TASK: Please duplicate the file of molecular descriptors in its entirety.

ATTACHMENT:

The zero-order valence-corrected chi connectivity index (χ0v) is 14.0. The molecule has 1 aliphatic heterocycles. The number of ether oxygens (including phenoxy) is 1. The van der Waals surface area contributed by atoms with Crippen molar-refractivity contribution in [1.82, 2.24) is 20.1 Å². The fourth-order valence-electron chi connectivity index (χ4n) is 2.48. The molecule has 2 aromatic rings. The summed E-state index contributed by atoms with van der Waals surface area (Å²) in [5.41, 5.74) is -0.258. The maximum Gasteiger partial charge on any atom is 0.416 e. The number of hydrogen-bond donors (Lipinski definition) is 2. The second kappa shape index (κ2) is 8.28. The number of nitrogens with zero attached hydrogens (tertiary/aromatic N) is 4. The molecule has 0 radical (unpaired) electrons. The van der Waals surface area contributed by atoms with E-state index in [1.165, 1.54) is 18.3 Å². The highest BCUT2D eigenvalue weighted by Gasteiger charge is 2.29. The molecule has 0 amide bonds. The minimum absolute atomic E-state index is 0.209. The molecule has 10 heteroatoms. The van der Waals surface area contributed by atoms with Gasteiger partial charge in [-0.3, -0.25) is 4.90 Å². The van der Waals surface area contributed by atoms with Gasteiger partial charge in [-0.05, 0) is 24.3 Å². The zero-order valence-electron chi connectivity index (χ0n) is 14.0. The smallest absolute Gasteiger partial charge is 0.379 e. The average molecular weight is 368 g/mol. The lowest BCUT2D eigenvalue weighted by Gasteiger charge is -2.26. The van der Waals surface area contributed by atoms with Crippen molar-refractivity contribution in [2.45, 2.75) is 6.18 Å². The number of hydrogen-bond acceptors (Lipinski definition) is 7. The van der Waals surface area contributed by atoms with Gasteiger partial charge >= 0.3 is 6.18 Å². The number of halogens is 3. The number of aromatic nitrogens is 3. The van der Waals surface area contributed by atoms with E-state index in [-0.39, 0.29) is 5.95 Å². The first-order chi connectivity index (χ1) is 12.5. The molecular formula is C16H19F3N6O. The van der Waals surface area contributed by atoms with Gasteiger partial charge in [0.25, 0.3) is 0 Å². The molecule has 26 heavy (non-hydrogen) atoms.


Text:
The zero-order valence-corrected chi connectivity index (χ0v) is 14.0. The molecule has 1 aliphatic heterocycles. The number of ether oxygens (including phenoxy) is 1. The van der Waals surface area contributed by atoms with Crippen molar-refractivity contribution in [1.82, 2.24) is 20.1 Å². The fourth-order valence-electron chi connectivity index (χ4n) is 2.48. The molecule has 2 aromatic rings. The summed E-state index contributed by atoms with van der Waals surface area (Å²) in [5.41, 5.74) is -0.258. The maximum Gasteiger partial charge on any atom is 0.416 e. The number of hydrogen-bond donors (Lipinski definition) is 2. The second kappa shape index (κ2) is 8.28. The number of nitrogens with zero attached hydrogens (tertiary/aromatic N) is 4. The molecule has 0 radical (unpaired) electrons. The van der Waals surface area contributed by atoms with E-state index in [1.165, 1.54) is 18.3 Å². The highest BCUT2D eigenvalue weighted by Gasteiger charge is 2.29. The molecule has 0 amide bonds. The minimum absolute atomic E-state index is 0.209. The molecule has 10 heteroatoms. The van der Waals surface area contributed by atoms with Gasteiger partial charge in [-0.3, -0.25) is 4.90 Å². The van der Waals surface area contributed by atoms with Gasteiger partial charge in [-0.05, 0) is 24.3 Å². The zero-order valence-electron chi connectivity index (χ0n) is 14.0. The smallest absolute Gasteiger partial charge is 0.379 e. The average molecular weight is 368 g/mol. The lowest BCUT2D eigenvalue weighted by Gasteiger charge is -2.26. The van der Waals surface area contributed by atoms with Crippen molar-refractivity contribution in [2.45, 2.75) is 6.18 Å². The number of hydrogen-bond acceptors (Lipinski definition) is 7. The van der Waals surface area contributed by atoms with Gasteiger partial charge >= 0.3 is 6.18 Å². The number of halogens is 3. The number of aromatic nitrogens is 3. The van der Waals surface area contributed by atoms with E-state index in [-0.39, 0.29) is 5.95 Å². The first-order chi connectivity index (χ1) is 12.5. The molecular formula is C16H19F3N6O. The van der Waals surface area contributed by atoms with Gasteiger partial charge in [0.25, 0.3) is 0 Å². The molecule has 26 heavy (non-hydrogen) atoms.